The issue du jour, at least until last night’s excellent news, was high gasoline and oil prices. Central to that discussion was a fight over whether speculators were to blame. The public debate has been disappointingly uninformed. For one side, speculators are obviously to blame; for the other side, they can do no wrong. Ezra Klein has admirably turned to a couple top flight economists for help in sorting through the muddle. His conclusion: “Speculators probably aren’t the problem.” They’re right in substantial part, but they’re also missing some important things about how real oil markets work, which make it much harder to dismiss speculators’ influence. This is as good a time as any to try and set a few things straight.
Klein reports a standard economists’ line, which is at the core of his analysis:
“Speculators make money by pulling oil off the market, putting it in inventory, and selling it later,” Greenstone continues. So if you’re seeing speculation, you should be seeing a massive run-up in inventory. And we are seeing a bit of an inventory bump, particularly in recent weeks. But not enough of one.
This confuses global inventory figures with U.S. ones (Klein’s original post links to news on U.S. inventories). There is no good data on global oil inventories, which makes these sort of arguments invariably unsound. Moreover, inventories are often carried by doing things like storing oil in tankers at sea (or, equivalently, moving those tankers to their destinations slowly). Once again, the official U.S. inventory numbers miss this.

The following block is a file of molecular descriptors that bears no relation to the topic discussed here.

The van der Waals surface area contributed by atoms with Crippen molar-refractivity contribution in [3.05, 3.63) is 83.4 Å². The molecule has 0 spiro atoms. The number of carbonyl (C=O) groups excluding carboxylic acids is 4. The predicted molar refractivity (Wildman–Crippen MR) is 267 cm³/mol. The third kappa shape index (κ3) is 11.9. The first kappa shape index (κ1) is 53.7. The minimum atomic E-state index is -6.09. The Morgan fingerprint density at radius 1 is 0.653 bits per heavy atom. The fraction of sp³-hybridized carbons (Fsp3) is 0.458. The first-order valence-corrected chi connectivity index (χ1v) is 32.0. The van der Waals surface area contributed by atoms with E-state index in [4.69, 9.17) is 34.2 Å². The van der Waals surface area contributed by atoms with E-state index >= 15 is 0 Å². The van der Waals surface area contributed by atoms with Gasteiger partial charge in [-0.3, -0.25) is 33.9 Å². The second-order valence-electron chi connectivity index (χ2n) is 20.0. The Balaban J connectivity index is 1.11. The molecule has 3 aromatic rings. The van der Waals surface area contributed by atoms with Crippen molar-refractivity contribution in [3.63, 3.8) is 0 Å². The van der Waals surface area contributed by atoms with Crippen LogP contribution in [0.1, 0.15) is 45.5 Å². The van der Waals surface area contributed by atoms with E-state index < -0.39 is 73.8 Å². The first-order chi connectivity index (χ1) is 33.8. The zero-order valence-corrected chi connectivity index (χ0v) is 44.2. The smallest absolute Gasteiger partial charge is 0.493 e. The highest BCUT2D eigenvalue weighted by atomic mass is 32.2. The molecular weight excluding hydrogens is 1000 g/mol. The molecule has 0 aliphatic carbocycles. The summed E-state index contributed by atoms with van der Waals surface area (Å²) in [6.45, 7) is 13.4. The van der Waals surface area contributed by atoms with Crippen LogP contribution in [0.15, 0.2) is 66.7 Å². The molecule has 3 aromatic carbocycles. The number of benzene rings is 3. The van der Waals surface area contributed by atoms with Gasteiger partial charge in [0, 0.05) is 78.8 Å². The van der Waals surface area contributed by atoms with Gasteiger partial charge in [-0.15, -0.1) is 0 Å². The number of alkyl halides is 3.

It also misses a critical way that oil can be pulled off the market without inflating inventories: producers can cut back on supply. Indeed many suspect that that is precisely what’s happening. Futures markets bid up prices; Saudi Arabia and other OPEC members set the price at which they offer their oil by indexing to those futures markets; people don’t want to buy all that much oil at such high prices; Saudi Arabia et al thus curtail production. Markets balance, prices are higher, and inventories don’t build up.
That said, I’m with Klein (and Jim Hamilton, the second source of his analysis) in pinning most oil market skittishness to the decline of Saudi spare capacity at a time of surging Asian demand. (Stay tuned for more on that in a few weeks.) But one needen’t pick between the two explanations: a mix of physical and financial factors are undoubtedly at work.